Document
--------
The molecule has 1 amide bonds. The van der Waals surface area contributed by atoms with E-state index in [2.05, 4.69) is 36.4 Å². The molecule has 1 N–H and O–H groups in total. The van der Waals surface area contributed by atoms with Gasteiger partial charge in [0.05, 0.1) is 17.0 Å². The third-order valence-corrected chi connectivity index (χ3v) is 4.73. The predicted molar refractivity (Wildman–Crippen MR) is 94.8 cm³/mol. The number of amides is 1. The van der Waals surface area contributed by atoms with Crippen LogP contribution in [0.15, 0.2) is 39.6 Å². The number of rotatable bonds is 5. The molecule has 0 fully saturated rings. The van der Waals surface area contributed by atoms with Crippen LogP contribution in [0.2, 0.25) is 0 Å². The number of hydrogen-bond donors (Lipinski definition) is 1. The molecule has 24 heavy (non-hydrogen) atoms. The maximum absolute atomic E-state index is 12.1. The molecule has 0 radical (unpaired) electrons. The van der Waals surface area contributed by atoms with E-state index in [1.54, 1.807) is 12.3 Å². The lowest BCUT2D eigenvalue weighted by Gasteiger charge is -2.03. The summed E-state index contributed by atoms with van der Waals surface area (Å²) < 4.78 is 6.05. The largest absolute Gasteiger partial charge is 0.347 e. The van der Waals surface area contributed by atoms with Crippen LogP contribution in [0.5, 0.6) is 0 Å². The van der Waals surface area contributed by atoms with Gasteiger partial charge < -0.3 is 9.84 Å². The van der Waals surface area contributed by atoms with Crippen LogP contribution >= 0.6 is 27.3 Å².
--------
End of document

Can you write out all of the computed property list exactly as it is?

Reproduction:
The molecule has 1 amide bonds. The van der Waals surface area contributed by atoms with E-state index in [2.05, 4.69) is 36.4 Å². The molecule has 1 N–H and O–H groups in total. The van der Waals surface area contributed by atoms with Gasteiger partial charge in [0.05, 0.1) is 17.0 Å². The third-order valence-corrected chi connectivity index (χ3v) is 4.73. The predicted molar refractivity (Wildman–Crippen MR) is 94.8 cm³/mol. The number of amides is 1. The van der Waals surface area contributed by atoms with Crippen LogP contribution in [0.15, 0.2) is 39.6 Å². The number of rotatable bonds is 5. The molecule has 0 fully saturated rings. The van der Waals surface area contributed by atoms with Crippen LogP contribution in [0.2, 0.25) is 0 Å². The number of hydrogen-bond donors (Lipinski definition) is 1. The molecule has 24 heavy (non-hydrogen) atoms. The maximum absolute atomic E-state index is 12.1. The molecule has 0 radical (unpaired) electrons. The van der Waals surface area contributed by atoms with E-state index in [1.54, 1.807) is 12.3 Å². The lowest BCUT2D eigenvalue weighted by Gasteiger charge is -2.03. The summed E-state index contributed by atoms with van der Waals surface area (Å²) < 4.78 is 6.05. The largest absolute Gasteiger partial charge is 0.347 e. The van der Waals surface area contributed by atoms with Crippen LogP contribution in [0.5, 0.6) is 0 Å². The van der Waals surface area contributed by atoms with Gasteiger partial charge < -0.3 is 9.84 Å². The van der Waals surface area contributed by atoms with Crippen LogP contribution >= 0.6 is 27.3 Å².